I happened, about 1858, when residing in Baltimore, my birthplace, to be consumed with a “grand discontent,” which presumably, impels so many persons, great and small, to seek fresh fields and pastures new, for African or Polar discovery, for gold or glory, for the love of self or for the love of God. The motives for such movements are multiform just as the impelling agencies are as varied as contradictory. I saw, or thought I saw, in my boyhood after leaving college, that my birthplace was not favourable for my material development. Perhaps I was, even then, like a hero of Guy Mannering, stirred to action by the voice mysterious which says we must not stay, and by the providential hand that beckons us away. About this restless period there came to Baltimore, on a visit, a relative of my mother, who had long resided in Florida, and, being something of a local politician, was enjoying a small government position at Bayport for headquarters. This gentleman and kinsman, Mr. C. T. Jenkins, stimulated my imagination about Florida and stated that, if I cared to go there, he would do whatever he could for me. Meanwhile I ransacked a public library for knowledge of the State and really absorbed considerable historic and other useful information on the subject. My mind was fired with stories of Ribault, Ponce de Leon, Osceola, Coachocee and other conspicuous persons, who had, in different times and varied fashions, illustrated the lands. Pending any final determination to discover Bayport, my cousin gave me a letter of introduction to the then “king bee” of the Commonwealth, Senator David L. Yulee, asking him, if possible, to secure for me a government office. I called promptly on the Senator, who lived in comfort and some style at Washington, for he was a rich man, what we call “a man of affairs,” and he grew richer and richer, I believe, in spite of political retirement, war, reconstruction and the multitude of schemes devised by the knowing ones to pluck the traditional goose. Senator Yulee, at his leisure, answered my card in person. He was a rather short, sturdy man, with decided Hebraic countenance of an Oriental cast. The face [botchered] serious shrewdness and an absence of sunshine or humor. he made quick, frank work with my business, gave me no encouragement at all and dismissed me with frigid politeness. I was much galled at the time by this jejune experience of the Washington politician, not expecting that, in years to come, when Mr. Yulee was practically forgotten, and much afflicted, in spite of opulence, at the Federal capital, my intercourse with much greater men there would come later on, after tarrying at Jericho for the growth of beard. Mr. Yulee’s name was originally Levy, and I think that Charleston was his native place. There used to be some story about one of his progenitors having played a notable part in the Kingdom of Morocco, but how much truth or fiction there is in this I do not know. He certainly looked like a man who had a swarthy Semitic ancestor.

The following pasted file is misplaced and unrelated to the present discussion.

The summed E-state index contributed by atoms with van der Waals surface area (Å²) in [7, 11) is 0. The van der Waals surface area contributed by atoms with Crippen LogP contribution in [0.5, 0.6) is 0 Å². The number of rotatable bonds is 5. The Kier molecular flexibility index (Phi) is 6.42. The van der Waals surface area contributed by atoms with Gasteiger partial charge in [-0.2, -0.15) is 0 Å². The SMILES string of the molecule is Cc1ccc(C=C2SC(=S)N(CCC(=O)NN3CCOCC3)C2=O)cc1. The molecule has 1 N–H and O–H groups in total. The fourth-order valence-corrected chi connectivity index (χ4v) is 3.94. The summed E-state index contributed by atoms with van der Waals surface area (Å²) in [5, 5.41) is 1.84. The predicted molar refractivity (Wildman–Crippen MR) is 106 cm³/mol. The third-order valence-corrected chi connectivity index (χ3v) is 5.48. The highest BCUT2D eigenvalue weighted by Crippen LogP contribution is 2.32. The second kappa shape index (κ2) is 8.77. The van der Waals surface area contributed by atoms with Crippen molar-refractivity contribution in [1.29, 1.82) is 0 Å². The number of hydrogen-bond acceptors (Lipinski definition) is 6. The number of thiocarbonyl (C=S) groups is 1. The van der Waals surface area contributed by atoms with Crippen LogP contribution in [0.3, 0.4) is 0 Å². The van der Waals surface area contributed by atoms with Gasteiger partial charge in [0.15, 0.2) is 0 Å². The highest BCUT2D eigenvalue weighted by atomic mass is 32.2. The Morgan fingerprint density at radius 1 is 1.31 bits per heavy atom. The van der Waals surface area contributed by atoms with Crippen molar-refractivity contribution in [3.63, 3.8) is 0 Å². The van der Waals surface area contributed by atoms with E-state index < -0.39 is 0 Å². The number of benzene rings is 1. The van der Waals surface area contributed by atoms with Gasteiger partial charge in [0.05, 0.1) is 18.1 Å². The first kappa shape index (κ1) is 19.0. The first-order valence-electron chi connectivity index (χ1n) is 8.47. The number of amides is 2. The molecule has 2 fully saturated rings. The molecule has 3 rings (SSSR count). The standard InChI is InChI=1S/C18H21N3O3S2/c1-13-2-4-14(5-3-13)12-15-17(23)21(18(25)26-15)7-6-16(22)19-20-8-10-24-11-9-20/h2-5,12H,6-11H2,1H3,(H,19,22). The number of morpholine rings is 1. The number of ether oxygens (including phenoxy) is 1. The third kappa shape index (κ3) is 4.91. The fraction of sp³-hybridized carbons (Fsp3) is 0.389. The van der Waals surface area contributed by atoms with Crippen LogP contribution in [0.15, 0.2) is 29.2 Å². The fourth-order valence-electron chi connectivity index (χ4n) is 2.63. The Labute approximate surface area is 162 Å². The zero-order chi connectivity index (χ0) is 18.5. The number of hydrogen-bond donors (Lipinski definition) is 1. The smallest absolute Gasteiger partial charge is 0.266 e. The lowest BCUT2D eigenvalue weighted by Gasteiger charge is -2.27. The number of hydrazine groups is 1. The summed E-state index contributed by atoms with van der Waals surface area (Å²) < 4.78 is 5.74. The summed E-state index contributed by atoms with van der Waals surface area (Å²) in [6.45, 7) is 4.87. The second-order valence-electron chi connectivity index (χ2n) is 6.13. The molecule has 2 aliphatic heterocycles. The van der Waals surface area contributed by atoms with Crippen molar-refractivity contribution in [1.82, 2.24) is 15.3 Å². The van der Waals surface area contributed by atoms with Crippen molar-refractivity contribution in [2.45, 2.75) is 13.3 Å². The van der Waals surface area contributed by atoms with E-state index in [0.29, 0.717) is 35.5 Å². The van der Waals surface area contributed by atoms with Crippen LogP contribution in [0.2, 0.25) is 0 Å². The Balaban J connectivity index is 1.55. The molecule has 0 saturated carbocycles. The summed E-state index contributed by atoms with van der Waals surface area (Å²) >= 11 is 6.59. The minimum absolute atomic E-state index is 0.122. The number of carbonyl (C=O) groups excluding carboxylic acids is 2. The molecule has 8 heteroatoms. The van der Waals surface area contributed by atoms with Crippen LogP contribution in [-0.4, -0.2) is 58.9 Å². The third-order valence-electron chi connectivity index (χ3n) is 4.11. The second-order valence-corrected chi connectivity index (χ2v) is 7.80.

land of flowers. I ransacked a public library for knowledge of the State